Published: 20 April, 2012
ON Sunday thousands will stream through London as part of the mammoth London Marathon, and a fair few of the runners have a connection to Westminster City Hall.
They include Nick Thompson, 29, an athletic press officer for Westminster City Council and former sports reporter. Nick will be running in aid of charity Children with Cancer together with his father Paul, 64, an electrical engineer from Shepshed.
The duo (pictured top) have trained over 100 miles apart for months and will be reunited for the run.
Paul admits he is nervous about completing his first marathon but is determined to get across the finishing line at The Mall in view of Buckingham Palace.
Also running is West End ward councillor Jonathan Glanz (pictued above) who is raising cash for The Connection at St Martin in the Fields.
The best of luck to them all – may they make lots of dough for their chosen causes.
AS the area takes its first step towards reviving an ancient form of local government, perhaps it’s time to decide just how Queen’s Park (or, if you prefer, Queens Park) is spelt.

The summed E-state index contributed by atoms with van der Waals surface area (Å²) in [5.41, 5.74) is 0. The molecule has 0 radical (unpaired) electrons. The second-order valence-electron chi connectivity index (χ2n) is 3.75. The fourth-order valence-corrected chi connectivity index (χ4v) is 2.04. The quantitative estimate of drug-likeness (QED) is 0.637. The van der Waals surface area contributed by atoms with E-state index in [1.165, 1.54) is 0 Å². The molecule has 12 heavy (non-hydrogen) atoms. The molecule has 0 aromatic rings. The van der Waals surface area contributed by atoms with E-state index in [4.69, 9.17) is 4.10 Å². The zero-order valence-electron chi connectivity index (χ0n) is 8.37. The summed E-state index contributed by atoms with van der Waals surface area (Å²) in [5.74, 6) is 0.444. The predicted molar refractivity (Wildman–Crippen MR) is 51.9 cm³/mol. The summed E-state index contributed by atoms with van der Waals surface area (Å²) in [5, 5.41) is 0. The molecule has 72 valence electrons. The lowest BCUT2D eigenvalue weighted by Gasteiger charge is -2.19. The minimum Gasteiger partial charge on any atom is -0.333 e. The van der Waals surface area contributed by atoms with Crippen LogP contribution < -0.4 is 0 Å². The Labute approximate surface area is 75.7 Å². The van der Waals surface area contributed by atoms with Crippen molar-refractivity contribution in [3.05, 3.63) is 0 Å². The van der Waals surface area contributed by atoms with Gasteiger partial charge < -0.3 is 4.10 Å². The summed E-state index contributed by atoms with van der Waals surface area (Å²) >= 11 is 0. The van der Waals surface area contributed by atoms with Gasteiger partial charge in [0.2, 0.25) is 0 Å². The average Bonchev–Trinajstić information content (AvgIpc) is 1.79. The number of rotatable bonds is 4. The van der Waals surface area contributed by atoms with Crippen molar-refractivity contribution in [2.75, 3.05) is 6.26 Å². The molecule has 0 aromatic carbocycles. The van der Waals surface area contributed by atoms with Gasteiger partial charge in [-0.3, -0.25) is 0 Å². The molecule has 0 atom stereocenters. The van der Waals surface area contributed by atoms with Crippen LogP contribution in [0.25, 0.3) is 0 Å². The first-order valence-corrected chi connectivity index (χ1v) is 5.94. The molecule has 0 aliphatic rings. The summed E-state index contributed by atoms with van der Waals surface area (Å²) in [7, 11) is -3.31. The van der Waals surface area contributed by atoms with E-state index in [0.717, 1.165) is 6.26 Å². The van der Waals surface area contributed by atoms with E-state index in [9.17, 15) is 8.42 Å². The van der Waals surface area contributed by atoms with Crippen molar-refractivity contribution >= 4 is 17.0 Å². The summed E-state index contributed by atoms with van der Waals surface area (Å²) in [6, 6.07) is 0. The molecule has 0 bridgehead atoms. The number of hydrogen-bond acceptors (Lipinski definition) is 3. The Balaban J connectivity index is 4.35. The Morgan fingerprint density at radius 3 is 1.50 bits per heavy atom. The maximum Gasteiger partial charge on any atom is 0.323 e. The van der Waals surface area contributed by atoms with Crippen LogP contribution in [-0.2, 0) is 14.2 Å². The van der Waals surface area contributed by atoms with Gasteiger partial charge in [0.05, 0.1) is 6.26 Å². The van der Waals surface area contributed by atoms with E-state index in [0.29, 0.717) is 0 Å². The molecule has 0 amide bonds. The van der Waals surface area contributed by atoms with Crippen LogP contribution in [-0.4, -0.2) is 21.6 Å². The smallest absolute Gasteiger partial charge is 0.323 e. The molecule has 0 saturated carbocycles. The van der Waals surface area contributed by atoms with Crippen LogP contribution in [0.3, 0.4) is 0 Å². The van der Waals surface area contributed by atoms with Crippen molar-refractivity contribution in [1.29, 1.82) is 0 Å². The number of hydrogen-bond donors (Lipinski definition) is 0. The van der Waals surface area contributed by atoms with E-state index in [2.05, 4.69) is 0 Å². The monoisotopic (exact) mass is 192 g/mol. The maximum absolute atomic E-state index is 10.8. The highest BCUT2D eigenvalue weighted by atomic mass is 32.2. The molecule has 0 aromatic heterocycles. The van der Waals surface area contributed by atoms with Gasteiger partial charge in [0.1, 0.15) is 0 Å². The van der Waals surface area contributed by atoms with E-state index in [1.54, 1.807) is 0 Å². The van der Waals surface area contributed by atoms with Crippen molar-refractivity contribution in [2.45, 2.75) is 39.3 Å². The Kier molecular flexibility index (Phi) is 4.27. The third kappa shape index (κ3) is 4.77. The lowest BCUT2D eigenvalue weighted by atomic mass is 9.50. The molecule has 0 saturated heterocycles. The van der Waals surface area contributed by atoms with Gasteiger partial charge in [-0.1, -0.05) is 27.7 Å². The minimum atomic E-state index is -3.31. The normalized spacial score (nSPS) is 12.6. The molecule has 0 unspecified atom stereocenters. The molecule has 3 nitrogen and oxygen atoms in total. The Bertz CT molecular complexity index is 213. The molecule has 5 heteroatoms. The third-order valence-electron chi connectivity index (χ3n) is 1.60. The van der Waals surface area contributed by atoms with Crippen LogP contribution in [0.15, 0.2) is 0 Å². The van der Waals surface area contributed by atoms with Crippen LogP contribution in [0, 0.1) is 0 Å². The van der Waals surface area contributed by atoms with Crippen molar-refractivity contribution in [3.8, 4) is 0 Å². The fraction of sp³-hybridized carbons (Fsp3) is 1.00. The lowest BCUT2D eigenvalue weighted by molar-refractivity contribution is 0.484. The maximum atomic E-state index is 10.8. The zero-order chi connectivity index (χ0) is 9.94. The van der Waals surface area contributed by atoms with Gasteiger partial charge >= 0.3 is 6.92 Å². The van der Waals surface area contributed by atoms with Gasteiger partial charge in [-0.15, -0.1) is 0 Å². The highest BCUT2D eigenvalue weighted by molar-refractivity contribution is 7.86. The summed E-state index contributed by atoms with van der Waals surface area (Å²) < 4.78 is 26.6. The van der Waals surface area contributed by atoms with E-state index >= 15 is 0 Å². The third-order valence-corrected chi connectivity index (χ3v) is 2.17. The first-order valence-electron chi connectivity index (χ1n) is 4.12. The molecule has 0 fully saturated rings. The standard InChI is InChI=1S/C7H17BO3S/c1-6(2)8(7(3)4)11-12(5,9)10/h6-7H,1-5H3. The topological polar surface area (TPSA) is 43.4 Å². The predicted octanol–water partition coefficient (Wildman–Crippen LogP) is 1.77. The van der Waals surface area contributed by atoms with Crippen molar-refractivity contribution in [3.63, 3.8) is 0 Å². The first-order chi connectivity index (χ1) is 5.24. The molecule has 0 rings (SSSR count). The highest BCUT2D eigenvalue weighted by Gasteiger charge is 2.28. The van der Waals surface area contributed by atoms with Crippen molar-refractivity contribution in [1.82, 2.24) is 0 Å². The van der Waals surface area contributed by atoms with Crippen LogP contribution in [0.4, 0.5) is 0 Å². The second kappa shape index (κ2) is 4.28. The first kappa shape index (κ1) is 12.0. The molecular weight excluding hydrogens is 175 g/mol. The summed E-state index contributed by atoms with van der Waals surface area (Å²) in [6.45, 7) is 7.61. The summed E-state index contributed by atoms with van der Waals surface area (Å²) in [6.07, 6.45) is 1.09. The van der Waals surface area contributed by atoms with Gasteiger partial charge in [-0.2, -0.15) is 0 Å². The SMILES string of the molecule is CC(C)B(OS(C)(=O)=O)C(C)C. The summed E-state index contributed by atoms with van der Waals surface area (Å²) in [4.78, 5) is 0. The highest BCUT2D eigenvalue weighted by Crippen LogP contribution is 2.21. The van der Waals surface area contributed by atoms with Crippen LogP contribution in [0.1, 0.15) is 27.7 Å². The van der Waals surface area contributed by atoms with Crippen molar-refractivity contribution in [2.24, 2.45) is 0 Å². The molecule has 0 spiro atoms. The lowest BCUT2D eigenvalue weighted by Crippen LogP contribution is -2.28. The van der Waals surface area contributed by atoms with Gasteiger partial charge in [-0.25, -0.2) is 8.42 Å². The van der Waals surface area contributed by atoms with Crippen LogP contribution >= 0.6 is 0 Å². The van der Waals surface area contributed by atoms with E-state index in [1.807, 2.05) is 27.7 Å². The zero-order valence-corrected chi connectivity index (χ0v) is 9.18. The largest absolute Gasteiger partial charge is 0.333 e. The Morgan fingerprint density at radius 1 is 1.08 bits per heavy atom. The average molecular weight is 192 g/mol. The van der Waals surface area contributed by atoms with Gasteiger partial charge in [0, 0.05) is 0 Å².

Westminster City Council’s cabinet this week approved plans to hold a referendum on the question of whether to proceed with setting up a community council, an urban equivalent of parish councils, in its northerly ward.
But perhaps City Hall should add on another question: should the area’s name be spelt with an apostrophe or not?
Official council literature seems undecided on the subject, as do press releases sent out by City Hall’s housing management body CityWest Homes, although both organisations tend to include the punctuation mark more often than not.
Signs at Queen’s Park station also lack consistency in this regard.
Both the council and CityWest confirmed the official spelling was with an apostrophe and, to be fair, even this esteemed organ has in the past been guilty of misspelling names.
Meanwhile football club Queens Park Rangers is spelt without an apostrophe.
To make things more complex, the area is split between Westminster and Brent and, as with many a divided territory, the two authorities seem unable to agree on the correct spelling.
Can a grammatically savvy reader please explain this?